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Prince v. Wolf






APPEAL from the Circuit Court of Cook County; the Hon. ARTHUR A. SULLIVAN, JR., Judge, presiding.


In June 1974, Richard Thomas Prince, a 15-year-old, drowned in a retention pond in Hazel Crest, Illinois. A four-count complaint was filed by Gordon Prince, decedent's father and administrator of his estate. The complaint named as defendants Arthur M. Wolf, Bernard R. Wolf, The SWA Group, a California corporation, and parties who were dismissed prior to trial. Counts II and IV of the complaint were dismissed and defendants answered the remaining two counts. Count I alleged that defendants Arthur Wolf and Bernard Wolf were negligent in failing to place signs and properly supervise or fence and barricade the retention pond. Count III alleged the negligent design of the artifically created body of water by the Wolfs and The SWA Group.

Defendants responded to the complaint by filing motions for summary judgment. On August 27, 1979, the trial court, upon finding the retention pond was not a defective structure or dangerous agency and defendants owed no duty to plaintiff, entered an order granting summary judgment for defendants.

The sole issue on appeal is whether the trial court committed reversible error when it ruled that defendants owed no duty to plaintiff's decedent as a matter of law.

We affirm.

Deposition testimony provided most of the evidence. Ramon Prince testified that on June 12, 1974, he, his brother, Richard (the decedent), and five other boys wanted to go swimming. He said they walked to the water retention pond at the condominium complex known as Village West, located in the village of Hazel Crest, Illinois. The boys began wading in the pond. They were doing so for approximately 20 minutes when two of them and Richard swam toward the opposite shore. Two of the boys observed that as Richard approached the bank of the pond he began struggling. They attempted to rescue him; however, by the time they had moved him to within a short distance of the bank, his body sank in the water.

Ramon and Richard had never swum in the pond at Village West prior to the day of the drowning. The boys' parents had warned them against swimming in "mudholes" such as the retention pond. The boys did not have anyone's permission to swim there.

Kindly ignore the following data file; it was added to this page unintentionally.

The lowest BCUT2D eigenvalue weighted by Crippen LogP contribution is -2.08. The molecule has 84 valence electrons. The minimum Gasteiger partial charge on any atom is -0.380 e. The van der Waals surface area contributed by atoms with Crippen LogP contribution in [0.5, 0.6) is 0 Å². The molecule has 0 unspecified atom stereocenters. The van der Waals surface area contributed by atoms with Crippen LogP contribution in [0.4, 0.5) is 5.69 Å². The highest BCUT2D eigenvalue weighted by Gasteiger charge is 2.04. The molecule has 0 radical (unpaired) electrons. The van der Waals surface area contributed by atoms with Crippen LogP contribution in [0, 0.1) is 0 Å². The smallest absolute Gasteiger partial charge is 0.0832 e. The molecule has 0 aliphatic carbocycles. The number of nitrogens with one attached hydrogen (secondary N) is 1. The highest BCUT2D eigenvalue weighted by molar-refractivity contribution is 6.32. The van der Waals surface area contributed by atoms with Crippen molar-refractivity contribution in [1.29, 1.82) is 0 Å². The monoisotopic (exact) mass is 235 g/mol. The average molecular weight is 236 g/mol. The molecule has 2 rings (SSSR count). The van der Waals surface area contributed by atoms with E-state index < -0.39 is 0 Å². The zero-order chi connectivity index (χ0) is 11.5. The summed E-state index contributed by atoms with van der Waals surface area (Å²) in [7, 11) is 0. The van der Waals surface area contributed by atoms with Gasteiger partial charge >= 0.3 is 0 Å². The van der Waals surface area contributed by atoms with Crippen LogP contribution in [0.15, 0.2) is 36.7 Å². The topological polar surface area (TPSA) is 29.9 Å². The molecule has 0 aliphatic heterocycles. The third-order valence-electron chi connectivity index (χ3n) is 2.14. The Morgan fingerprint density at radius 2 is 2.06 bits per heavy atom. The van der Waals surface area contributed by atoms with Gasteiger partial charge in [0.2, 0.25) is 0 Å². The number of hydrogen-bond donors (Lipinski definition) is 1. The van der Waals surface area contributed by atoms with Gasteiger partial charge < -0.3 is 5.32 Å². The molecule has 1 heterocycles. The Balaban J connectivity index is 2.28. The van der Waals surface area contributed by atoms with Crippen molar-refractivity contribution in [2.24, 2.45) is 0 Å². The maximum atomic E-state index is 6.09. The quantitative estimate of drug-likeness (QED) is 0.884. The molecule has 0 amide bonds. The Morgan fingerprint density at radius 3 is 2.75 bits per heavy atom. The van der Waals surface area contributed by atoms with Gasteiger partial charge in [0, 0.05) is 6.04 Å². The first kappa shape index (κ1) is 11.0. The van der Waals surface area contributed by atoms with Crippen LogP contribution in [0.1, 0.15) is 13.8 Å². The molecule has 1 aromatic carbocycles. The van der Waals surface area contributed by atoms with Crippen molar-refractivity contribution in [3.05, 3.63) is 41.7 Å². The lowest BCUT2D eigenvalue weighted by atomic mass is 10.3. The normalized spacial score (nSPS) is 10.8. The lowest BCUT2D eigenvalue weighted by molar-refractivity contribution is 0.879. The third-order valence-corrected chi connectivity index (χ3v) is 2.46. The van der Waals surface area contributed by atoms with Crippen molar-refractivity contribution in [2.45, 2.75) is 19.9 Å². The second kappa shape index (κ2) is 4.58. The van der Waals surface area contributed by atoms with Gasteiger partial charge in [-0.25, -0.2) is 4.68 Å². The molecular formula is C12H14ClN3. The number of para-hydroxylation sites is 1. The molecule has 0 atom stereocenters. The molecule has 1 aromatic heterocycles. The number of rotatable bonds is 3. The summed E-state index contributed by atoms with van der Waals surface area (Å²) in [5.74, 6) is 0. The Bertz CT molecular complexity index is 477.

Ramon testified that on the day of the drowning there were no signs or fences around the pond. He said he had seen other children wade in the ponds prior to the day of the drowning.

Jeffrey Shepard, one of the boys who was with Richard, gave a deposition and submitted a sworn affidavit. The affidavit stated, in pertinent part, that Jeffrey swam in the same area where Richard drowned; that Jeffrey attempted to rescue Richard; that where they entered the lake the water was shallow but near the opposite shore it was deep; that Jeffrey swam in the same area on prior occasions; and that no signs were posted indicating a variance in the depth of the water.

Arthur Wolf also testified by deposition. He stated that the three artificial bodies of water on the complex grounds were retention ponds required by the Metropolitan Sanitary District of Greater Chicago. The SWA Group designed the ponds. The designs were approved by the village of Hazel Crest. Thereafter, private firms completed engineering plans and excavation work on the ponds. The ponds covered 11 acres. They were constructed to accommodate ground and storm water. They were not designed for sewage disposal.

Arthur Wolf further stated that prior to the drowning, he thought no swimming had taken place in the ponds because there were signs prohibiting swimming and the water was dirty. He did not recall whether signs were posted on the day of the drowning. He said there were no fences or guards at the site in question.

The village of Hazel Crest required that a certain level of water be maintained in the lakes and that wells should be dug for that purpose. Wells were never dug because the water level of the lakes had been constant. The depth of the deepest part of the pond in which Richard drowned was approximately 8 feet.

Bernard Wolf also testified by way of deposition. His testimony was substantially the same as that of Arthur Wolf. He did not know whether signs prohibiting swimming were posted near the ponds. He stated he never saw people in the ponds.

At issue is whether defendants owed any duty under the applicable principles of negligence. A leading case that addresses the issue of duties imposed upon owners and occupiers of land is Kahn v. James Burton Co. (1955), 5 Ill.2d 614, 126 N.E.2d 836. In establishing a rule, the Illinois Supreme Court said:

"It is generally true, * * * that an owner or one in possession and control of premises is under no duty to keep them in any particular state or condition to promote the safety of trespassers or others who come upon them without any invitation, either express or implied. [Citations.] It is also established that infants, as a general rule, have no greater rights to go upon the land of others than adults, and that their minority of itself imposes no duty upon the occupier of land to expect them or prepare for their safety. [Citations.] It is recognized, however, that an exception exists where the owner or person in possession knows, or should know, that young children habitually frequent the vicinity of a defective structure or dangerous agency existing on the land, which is likely to cause injury to them because they, by reason of their immaturity, are incapable of appreciating the risk involved, and where the expense or inconvenience of remedying the condition is slight compared to the risk to the children. In such cases there is a duty upon the owner or other person in possession and control of the premises to exercise due care to remedy the condition or otherwise protect the children from injury resulting from it." Kahn, at 625.